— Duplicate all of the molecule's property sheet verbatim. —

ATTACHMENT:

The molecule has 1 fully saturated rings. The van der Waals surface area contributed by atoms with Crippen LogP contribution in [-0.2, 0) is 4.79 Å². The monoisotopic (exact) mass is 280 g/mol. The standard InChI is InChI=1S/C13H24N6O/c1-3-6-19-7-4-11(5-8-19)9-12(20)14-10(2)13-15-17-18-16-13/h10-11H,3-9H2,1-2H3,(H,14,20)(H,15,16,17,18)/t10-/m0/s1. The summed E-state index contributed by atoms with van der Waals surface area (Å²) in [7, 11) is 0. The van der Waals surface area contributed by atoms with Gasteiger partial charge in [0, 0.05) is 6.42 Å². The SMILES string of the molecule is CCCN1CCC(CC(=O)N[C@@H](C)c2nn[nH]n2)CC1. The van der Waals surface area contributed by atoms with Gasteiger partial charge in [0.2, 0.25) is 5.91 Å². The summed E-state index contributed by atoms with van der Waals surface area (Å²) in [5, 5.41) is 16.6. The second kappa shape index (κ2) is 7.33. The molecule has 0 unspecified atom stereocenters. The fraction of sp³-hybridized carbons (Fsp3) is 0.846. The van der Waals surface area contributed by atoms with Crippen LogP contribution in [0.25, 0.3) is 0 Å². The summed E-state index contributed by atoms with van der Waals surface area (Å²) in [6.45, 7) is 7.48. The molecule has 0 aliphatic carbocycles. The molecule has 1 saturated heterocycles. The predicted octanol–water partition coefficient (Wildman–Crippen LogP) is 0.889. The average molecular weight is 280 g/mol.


The molecule has 1 fully saturated rings. The van der Waals surface area contributed by atoms with Crippen LogP contribution in [-0.2, 0) is 4.79 Å². The monoisotopic (exact) mass is 280 g/mol. The standard InChI is InChI=1S/C13H24N6O/c1-3-6-19-7-4-11(5-8-19)9-12(20)14-10(2)13-15-17-18-16-13/h10-11H,3-9H2,1-2H3,(H,14,20)(H,15,16,17,18)/t10-/m0/s1. The summed E-state index contributed by atoms with van der Waals surface area (Å²) in [7, 11) is 0. The van der Waals surface area contributed by atoms with Gasteiger partial charge in [0, 0.05) is 6.42 Å². The SMILES string of the molecule is CCCN1CCC(CC(=O)N[C@@H](C)c2nn[nH]n2)CC1. The van der Waals surface area contributed by atoms with Gasteiger partial charge in [0.2, 0.25) is 5.91 Å². The summed E-state index contributed by atoms with van der Waals surface area (Å²) in [5, 5.41) is 16.6. The second kappa shape index (κ2) is 7.33. The molecule has 0 unspecified atom stereocenters. The fraction of sp³-hybridized carbons (Fsp3) is 0.846. The van der Waals surface area contributed by atoms with Crippen LogP contribution in [0.25, 0.3) is 0 Å². The summed E-state index contributed by atoms with van der Waals surface area (Å²) in [6.45, 7) is 7.48. The molecule has 0 aliphatic carbocycles. The molecule has 1 saturated heterocycles. The predicted octanol–water partition coefficient (Wildman–Crippen LogP) is 0.889. The average molecular weight is 280 g/mol.